The opacity principle, as actually used on the Web, refers only
        to the machine interpretation of request processing as being
        dependent on control data (e.g., hypertext anchors and message
        field names) rather than on metadata appearing within the URI.
        It is the same reason why we distinguish media types from data
        formats -- the fact that a string of bytes looks like angle tags
        doesn't mean we want to process it as HTML. Ignoring any
        semantically significant data in a URI allows operations on a
        resource to be orthogonal to identification of the resource.

        REST does include the opacity axiom in the original sense of
        that phrase. I did not use it by name in REST because it isn't
        a principle at all -- opacity is just a name TimBL used for the
        set of constraints around URI processing by clients (a byproduct
        of the constraints that you will find in REST). The principle
        involved is orthogonal design.

        "Opacity of URI" only applies to clients and, even then, only to
        those parts of the URI that are not defined by relevant standards.
        Origin servers, for example, have the choice of interpreting a
        URI as being opaque or as a structure that defines how the server
        maps the URI to a representation of the resource. Cool URIs will
        often make a transition from being originally interpreted as
        structure by the server and then later treated as an opaque
        string (perhaps because the server implementation has changed
        and the owner wants the old URI to persist). The server can make
        that transition because clients are required to act like they
        are ignorant of the server-private structure.

        Clients are allowed to treat a URI as being structured
        if that structure is defined by standard (e.g., scheme and
        authority in "http") or if the server tells the client how its
        URI is structured. For example, both GET-based FORM actions and
        server-side image map processing compose the URI from a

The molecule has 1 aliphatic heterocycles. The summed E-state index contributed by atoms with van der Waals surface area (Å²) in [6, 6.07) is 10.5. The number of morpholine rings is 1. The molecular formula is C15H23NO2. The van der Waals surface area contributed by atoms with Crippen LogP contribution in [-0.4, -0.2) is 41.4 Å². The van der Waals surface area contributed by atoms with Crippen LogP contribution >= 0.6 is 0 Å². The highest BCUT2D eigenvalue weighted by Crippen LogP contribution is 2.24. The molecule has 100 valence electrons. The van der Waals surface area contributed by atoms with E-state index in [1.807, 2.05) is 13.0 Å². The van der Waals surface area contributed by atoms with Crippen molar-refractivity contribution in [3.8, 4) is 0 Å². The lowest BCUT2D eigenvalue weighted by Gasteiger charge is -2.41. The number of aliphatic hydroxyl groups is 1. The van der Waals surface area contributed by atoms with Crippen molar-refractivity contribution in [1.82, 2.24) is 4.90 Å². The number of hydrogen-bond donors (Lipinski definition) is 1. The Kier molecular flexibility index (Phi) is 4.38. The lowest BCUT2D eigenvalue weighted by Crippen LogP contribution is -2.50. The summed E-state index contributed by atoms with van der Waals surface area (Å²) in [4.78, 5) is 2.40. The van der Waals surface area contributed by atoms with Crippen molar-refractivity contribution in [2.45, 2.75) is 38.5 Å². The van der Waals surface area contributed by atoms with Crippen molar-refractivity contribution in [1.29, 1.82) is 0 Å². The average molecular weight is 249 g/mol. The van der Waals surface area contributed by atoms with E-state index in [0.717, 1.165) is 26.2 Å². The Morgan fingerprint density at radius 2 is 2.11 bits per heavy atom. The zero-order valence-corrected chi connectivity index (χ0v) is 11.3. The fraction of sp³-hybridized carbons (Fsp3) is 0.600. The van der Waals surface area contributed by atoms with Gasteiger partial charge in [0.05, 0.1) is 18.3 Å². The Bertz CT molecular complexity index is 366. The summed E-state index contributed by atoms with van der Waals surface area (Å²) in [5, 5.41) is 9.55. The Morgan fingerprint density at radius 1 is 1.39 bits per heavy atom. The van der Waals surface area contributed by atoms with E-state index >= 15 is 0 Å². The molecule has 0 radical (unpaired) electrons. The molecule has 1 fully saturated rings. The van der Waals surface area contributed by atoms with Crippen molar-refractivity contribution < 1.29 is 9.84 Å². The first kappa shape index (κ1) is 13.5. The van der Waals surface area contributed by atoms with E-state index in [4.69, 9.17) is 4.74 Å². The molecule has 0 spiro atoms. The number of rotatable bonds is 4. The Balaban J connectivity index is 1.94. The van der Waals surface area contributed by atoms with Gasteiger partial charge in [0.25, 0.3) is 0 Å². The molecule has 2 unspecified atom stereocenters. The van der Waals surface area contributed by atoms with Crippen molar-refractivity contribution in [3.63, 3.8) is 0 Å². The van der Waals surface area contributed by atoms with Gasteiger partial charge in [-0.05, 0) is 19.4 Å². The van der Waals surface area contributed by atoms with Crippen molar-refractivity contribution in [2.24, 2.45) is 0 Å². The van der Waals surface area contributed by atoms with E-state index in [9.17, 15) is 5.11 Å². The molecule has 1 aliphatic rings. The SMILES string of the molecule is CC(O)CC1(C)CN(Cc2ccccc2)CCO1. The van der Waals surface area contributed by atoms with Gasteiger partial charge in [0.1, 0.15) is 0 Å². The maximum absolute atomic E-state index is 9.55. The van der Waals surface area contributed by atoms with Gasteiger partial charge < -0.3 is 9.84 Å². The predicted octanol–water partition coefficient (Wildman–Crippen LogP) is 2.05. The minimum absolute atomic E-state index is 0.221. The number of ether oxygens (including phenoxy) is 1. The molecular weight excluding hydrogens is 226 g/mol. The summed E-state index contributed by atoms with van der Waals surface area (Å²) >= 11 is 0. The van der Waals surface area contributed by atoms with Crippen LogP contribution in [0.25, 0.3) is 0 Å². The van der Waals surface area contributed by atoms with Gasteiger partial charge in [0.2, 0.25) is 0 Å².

server-provided base and a user-supplied suffix constructed
        according to an algorithm defined by a standard media type.

        Note, however, that some people have taken the mere title of
        "opacity" and assumed that it meant URIs should not have
        meaningful construction at all. TimBL's axiom doesn't say
        that and neither does REST.

        Cheers,

        Roy T. Fielding <http://roy.gbiv.com/>
        Chief Scientist, Day Software <http://www.day.com/>
      • Seth Johnson
        Hello Roy, Thanks for this clarification! Seth ... -- RIAA is the RISK! Our NET is P2P! http://www.nyfairuse.org/action/ftc DRM is Theft! We are the
        Message 3 of 11 , Nov 1, 2005
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          Hello Roy,

          Thanks for this clarification!


          Seth


          "Roy T. Fielding" wrote:
          >
          > On Oct 31, 2005, at 9:06 PM, Seth Johnson wrote:
          > > I thought Josh's explanation made sense. Analyzing the URL moves
          > > away from treating hypermedia as the engine of application
          > > state. That said, it appears that opacity isn't so much a
          > > principle of REST as it's an original principle of the web that
          > > Fielding didn't really care to integrate so much.
          >
          > No, it is just that people are different from machines,
          > servers are different from clients, and TimBL used the word
          > "Axiom" to mean architectural constraint. In order to understand
          > TimBL's design notes, you have to know about the context in which
          > he is writing a response. In this case, various thoughts were
          > recorded as the "Opacity Axiom" in response to a discussion about